The NHL's top forward groups

Sidney Crosby and Evgeni Malkin are two reasons why Pittsburgh has the NHL's top forward group. Jim Davis/Getty Images

There are still a few more free agents to sign and decisions to be made in training camp, but for the most part, rosters are set. So this week, we'll look at some of the best teams by position, starting today with the 10 best forward groups in the NHL.

In addition to my own thoughts, I've checked in with an NHL talent evaluator to provide another angle on each group.

1. Pittsburgh Penguins

General manager Ray Shero was remarkably efficient in tackling his offseason to-do list after the Penguins were eliminated from the playoffs by the Boston Bruins. But looking back, it's still incredible he was able to bring back everybody he did in a cap system. Pascal Dupuis and Chris Kunitz have annual cap hits under $4 million per season, which is great value. Matt D'Agostini, who scored 21 goals with the Blues in 2010-11, might end up being a sneaky good signing.

This forward group has everything you want in an elite unit -- starting with strength down the middle with Sidney Crosby, Evgeni Malkin and Brandon Sutter. James Neal brings size on the wing, Dupuis the speed. Beau Bennett has great patience with the puck for a young player (he's 21) and is a great passer. There are not a lot of weaknesses here.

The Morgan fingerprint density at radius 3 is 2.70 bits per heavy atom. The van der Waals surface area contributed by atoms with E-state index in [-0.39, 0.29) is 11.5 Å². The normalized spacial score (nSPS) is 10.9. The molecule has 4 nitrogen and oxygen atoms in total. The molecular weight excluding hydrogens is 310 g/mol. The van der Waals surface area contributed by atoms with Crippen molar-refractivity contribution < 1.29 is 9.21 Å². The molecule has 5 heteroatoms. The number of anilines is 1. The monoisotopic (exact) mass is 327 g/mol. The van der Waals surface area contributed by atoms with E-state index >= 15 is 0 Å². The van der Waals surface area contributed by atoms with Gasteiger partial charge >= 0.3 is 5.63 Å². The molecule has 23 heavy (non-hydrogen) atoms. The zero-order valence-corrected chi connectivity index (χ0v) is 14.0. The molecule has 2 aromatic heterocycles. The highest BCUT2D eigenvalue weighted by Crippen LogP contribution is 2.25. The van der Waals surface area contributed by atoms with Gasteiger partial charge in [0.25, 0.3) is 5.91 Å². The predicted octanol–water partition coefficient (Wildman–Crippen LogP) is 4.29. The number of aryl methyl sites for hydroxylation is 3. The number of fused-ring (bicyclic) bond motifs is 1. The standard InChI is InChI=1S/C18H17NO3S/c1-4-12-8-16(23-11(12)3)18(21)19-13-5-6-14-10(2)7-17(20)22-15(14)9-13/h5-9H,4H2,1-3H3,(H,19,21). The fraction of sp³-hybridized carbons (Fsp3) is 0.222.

NHL talent evaluator's take: "I think the guy they'll miss the most because he's been there is Matt Cooke. Say what you want about Cooke, but he was an effective player for them. I thought [Brenden] Morrow was really good for them in the playoffs. He was excellent. But with all the injuries and everything else, one thing they've had consistent there is that third line, and Cooke had been an effective player there."

2. Chicago Blackhawks

The reigning champs lost depth up front with the departures of Dave Bolland and Viktor Stalberg, but GM Stan Bowman has done a good job cultivating talent in the AHL, and there will be players ready for an expanded role this season. The foursome of Jonathan Toews, Patrick Kane, Marian Hossa and Patrick Sharp are the pillars of this forward group, and Bryan Bickell emerged during the playoffs as a winger with needed size (6-foot-4, 223 pounds) and scoring ability. Whether he can continue that pace during an 82-game season -- and the expectations that come with a new contract -- will be a big question.

Brandon Saad had a strong rookie season, although 15 of his 27 points came in March and he had just one goal in 23 playoff games. He's still just 20 years old, and consistent production eventually will happen.

NHL talent evaluator's take: "Ultimately, you can't deny what Bickell did in the playoffs. I think he's an important guy on that team in the sense that he's a good player, a big body and they're built around speed and tempo. He gives them some weight in the top six. The only thing I get concerned about is that he had a good six weeks. He's going to be playing with one or two of Kane, Hossa, Sharp and Toews. He's going to be an effective player. I'm going to be mixed to say at $4 million, does that equate to 30 goals next year? I don't think that's going to happen."